I don’t have more or less invisible scars than you because there is no way to quantify them. For each person it’s different. But I know that they are there, lingering in the background, waiting for a minute trigger to incite a volatile emotional spin. I am still not used to paying attention to these triggers. Sure, I know that to stay well, I need to stay away from alcohol, from manipulative people, to not watch upsetting videos on YouTube. Those are the negations of what not to do. I know also that I need to stay in a positive mind frame, be grateful for small and big accomplishments, remind myself that I am loved by many, take my medications twice daily, feed myself, reach out to others when I need help. These are ways of helping to keep those scars sutured and closed.
What brought this up? Something simple: I never wear heels. I wore heels to work yesterday. It was painful! I’m used to ballet flats, every day. Screw my Italian friend who dared to utter his opinion that ladies in flats look like walking ducks. Fashion is a different mindset over there. I do think it looks incredibly professional and elegant when a woman has beautiful shoes, a slight heel, pointed toes. But what about the toes that get squished? And you can’t always wear socks and it gets sweaty and the pinkie toes rub against the material and become red and sore. The back of the shoe sometimes cuts into the crease above the heel. Ouch!
Suffering in silence with every step I took throughout the office, the physical pain reminded me of my silence of the emotional pain. However, it’s different now. I’m not in actual pain. No one is hurting me and I am not harming myself. I live with the memories of the pain. Pain is something of the past. Being in a mind frame of remembering those painful events and remembering the resulting emotional turmoil and confusion is not a good place to be. It’s not a place to stay. It’s a place to visit when the moment calls for it, and to desperately fight to clamour my way out of that hole. Because pain is a black hole and it can be endlessly dark. Don’t go there if you don’t have to.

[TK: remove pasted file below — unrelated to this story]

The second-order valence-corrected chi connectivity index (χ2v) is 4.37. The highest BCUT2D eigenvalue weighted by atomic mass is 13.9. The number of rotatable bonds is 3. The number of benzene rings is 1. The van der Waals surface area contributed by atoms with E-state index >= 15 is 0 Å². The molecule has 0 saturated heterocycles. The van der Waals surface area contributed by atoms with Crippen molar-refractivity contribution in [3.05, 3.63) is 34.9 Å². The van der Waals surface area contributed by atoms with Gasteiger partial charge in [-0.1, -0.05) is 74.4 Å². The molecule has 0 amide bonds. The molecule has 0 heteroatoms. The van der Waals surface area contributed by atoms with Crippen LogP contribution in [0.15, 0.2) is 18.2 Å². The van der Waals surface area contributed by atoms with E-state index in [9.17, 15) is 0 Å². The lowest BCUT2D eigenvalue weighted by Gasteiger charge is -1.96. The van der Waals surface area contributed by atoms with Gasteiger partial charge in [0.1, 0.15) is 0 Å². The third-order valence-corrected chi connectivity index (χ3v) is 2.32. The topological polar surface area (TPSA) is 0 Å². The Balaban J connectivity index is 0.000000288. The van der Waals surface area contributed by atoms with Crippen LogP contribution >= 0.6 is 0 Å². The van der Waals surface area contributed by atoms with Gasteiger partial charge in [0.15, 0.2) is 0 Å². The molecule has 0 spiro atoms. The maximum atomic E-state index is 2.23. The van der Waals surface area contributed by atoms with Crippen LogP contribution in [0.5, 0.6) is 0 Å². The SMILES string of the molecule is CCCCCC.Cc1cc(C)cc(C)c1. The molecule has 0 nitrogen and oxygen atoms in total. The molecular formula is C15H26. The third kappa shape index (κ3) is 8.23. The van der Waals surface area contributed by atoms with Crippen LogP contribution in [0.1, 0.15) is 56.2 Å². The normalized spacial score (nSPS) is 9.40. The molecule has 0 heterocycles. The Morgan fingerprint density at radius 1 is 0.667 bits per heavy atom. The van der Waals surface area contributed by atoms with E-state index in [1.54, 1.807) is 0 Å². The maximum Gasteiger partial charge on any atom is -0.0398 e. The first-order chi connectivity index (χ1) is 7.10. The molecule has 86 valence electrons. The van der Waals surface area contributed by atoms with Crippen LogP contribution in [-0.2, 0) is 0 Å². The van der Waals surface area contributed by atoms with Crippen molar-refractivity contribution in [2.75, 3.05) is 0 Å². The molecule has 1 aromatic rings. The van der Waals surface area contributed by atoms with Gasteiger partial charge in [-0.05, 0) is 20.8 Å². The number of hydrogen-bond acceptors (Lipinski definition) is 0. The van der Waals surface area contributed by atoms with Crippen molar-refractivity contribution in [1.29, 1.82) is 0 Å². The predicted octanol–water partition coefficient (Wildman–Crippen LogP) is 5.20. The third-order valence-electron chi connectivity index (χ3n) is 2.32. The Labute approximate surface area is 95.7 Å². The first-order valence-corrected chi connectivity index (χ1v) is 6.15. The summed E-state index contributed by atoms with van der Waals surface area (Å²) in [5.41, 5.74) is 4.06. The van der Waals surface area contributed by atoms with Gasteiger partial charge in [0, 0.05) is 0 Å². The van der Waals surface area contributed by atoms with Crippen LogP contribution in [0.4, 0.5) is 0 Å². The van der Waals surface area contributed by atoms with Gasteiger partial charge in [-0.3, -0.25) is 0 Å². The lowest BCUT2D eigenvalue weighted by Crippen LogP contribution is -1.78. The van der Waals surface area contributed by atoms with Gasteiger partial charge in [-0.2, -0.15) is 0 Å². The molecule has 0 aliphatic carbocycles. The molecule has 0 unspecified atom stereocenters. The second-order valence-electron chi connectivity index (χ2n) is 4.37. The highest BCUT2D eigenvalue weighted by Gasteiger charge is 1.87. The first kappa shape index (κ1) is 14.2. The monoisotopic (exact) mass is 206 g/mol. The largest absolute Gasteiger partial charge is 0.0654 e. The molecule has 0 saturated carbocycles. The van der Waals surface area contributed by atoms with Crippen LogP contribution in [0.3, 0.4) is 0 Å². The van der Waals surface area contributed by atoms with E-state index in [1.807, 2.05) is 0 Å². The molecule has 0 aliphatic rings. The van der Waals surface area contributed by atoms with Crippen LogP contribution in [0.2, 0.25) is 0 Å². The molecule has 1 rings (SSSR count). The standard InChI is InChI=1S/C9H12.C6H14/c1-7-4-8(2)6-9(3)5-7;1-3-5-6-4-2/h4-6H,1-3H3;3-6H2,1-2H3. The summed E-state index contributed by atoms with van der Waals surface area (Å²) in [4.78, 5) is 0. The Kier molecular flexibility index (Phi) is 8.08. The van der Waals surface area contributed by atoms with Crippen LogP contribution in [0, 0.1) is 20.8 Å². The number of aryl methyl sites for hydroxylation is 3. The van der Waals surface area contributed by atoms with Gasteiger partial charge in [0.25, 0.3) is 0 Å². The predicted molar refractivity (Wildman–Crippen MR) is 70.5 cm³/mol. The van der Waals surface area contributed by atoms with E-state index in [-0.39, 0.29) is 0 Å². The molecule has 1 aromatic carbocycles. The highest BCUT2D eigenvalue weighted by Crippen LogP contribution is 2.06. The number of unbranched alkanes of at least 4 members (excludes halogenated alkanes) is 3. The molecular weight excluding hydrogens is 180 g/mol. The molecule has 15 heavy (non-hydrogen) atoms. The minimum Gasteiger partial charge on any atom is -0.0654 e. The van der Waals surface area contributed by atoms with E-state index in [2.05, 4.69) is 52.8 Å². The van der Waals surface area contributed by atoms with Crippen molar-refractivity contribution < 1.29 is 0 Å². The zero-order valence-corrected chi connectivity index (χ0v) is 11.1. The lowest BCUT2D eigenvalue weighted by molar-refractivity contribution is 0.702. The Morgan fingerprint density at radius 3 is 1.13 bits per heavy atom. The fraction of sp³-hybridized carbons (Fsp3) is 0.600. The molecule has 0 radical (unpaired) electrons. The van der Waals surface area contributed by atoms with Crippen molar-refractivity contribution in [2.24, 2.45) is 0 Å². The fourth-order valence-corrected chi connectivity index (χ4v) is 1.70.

I think of my dad every once in a while. I know that he has been dead for a long time and I have memories of coming to this realization over and over again which are ingrained in my physical being. It feels like physical pain, although it’s mental. The tears growing up were plentiful. I also cried for my mum’s mourning, which lasted years. I cannot wish I had known him because that was not meant to be. I can be grateful for having had him for the first three and a half years of my life. I’ve had several father figures since, including my psychotherapist. He is the closest to a father as I have ever known. I am so lucky to have him in my life.
Every time I go into a therapy session, I find healing that I wasn’t even looking for. In fact, therapy, albeit very challenging, is also an adventure, because I never know what is going to happen! A conversation path can lead us to a completely unforeseen topic to be uncovered, and my therapist guides me smoothly through the process. It’s a wonder to me. And when I cry, I let myself cry. It is healing. Talking about the future is healing. It’s a positive experience. Talking about the past can also be a positive experience because he accepts me with a nonjudgmental attitude and with unconditional positive regard (something I learned about in my Introduction to Counseling class).
I realize these therapy sessions are for 50 minutes once a week for a reason. I always wish I could have more therapy than what I get. But if I saw him twice a week, I would be relying on him more to bolster my mood rather than getting to practise doing it for myself, on my own. Evenings are very difficult because I look at the clock and sigh, when I realize that I still have three hours before bedtime. What do I do with those hours? Motivation to study, it’s not there. Last night I simply went to bed earlier than usual. I was supposed to shower, but didn’t get around to it, so I’m wearing my long hair in a bun to hide the fact that I haven’t washed it for two days. This struggle with showering time has been something that has gone on for too long. It’s getting better, but very slowly, and not without setbacks.
My therapist has taught me skills of coping, different ways of thinking, giving myself a break, looking at positive aspects rather than negative ones, distracting my mind from thinking too much, regulating my emotions, noticing when a trigger comes my way. My battle wounds are healing, slowly but surely.